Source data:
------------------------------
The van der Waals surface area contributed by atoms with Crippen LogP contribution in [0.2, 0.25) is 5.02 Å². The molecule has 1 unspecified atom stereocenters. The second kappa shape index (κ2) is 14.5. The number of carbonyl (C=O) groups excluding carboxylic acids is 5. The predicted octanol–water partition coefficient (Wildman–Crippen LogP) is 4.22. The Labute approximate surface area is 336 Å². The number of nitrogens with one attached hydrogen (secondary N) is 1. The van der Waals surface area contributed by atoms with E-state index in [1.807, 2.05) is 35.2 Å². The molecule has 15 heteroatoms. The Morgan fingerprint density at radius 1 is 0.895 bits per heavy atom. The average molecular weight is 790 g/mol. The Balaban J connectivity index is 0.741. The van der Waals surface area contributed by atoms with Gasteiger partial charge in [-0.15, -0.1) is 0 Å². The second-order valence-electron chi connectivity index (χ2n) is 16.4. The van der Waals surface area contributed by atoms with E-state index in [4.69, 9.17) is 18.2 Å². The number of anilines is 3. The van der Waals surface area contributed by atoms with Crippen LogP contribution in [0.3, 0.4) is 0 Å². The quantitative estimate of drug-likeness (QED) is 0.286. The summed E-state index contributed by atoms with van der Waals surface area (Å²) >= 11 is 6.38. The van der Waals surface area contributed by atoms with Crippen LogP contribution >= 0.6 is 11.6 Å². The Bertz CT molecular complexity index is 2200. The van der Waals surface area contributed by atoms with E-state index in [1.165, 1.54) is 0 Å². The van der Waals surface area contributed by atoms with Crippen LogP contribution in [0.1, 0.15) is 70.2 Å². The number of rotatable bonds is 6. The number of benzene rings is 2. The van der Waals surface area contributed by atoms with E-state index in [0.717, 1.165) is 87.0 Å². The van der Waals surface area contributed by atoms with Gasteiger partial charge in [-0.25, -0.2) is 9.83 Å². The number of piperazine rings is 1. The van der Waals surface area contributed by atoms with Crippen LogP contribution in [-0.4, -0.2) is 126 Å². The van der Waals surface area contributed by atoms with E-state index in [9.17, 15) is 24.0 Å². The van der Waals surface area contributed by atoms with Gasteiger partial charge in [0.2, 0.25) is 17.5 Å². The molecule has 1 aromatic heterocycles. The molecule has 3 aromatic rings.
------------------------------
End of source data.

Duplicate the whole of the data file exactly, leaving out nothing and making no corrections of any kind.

The van der Waals surface area contributed by atoms with Crippen LogP contribution in [0.2, 0.25) is 5.02 Å². The molecule has 1 unspecified atom stereocenters. The second kappa shape index (κ2) is 14.5. The number of carbonyl (C=O) groups excluding carboxylic acids is 5. The predicted octanol–water partition coefficient (Wildman–Crippen LogP) is 4.22. The Labute approximate surface area is 336 Å². The number of nitrogens with one attached hydrogen (secondary N) is 1. The van der Waals surface area contributed by atoms with E-state index in [1.807, 2.05) is 35.2 Å². The molecule has 15 heteroatoms. The Morgan fingerprint density at radius 1 is 0.895 bits per heavy atom. The average molecular weight is 790 g/mol. The Balaban J connectivity index is 0.741. The van der Waals surface area contributed by atoms with Gasteiger partial charge in [-0.15, -0.1) is 0 Å². The second-order valence-electron chi connectivity index (χ2n) is 16.4. The van der Waals surface area contributed by atoms with E-state index in [4.69, 9.17) is 18.2 Å². The number of anilines is 3. The van der Waals surface area contributed by atoms with Crippen LogP contribution in [0.3, 0.4) is 0 Å². The quantitative estimate of drug-likeness (QED) is 0.286. The summed E-state index contributed by atoms with van der Waals surface area (Å²) >= 11 is 6.38. The van der Waals surface area contributed by atoms with Crippen LogP contribution >= 0.6 is 11.6 Å². The Bertz CT molecular complexity index is 2200. The van der Waals surface area contributed by atoms with E-state index in [1.165, 1.54) is 0 Å². The van der Waals surface area contributed by atoms with Crippen LogP contribution in [0.1, 0.15) is 70.2 Å². The number of rotatable bonds is 6. The number of benzene rings is 2. The van der Waals surface area contributed by atoms with E-state index in [0.717, 1.165) is 87.0 Å². The van der Waals surface area contributed by atoms with Gasteiger partial charge in [-0.25, -0.2) is 9.83 Å². The number of piperazine rings is 1. The van der Waals surface area contributed by atoms with Crippen LogP contribution in [-0.4, -0.2) is 126 Å². The van der Waals surface area contributed by atoms with E-state index in [9.17, 15) is 24.0 Å². The van der Waals surface area contributed by atoms with Gasteiger partial charge in [0.2, 0.25) is 17.5 Å². The molecule has 1 aromatic heterocycles. The molecule has 3 aromatic rings.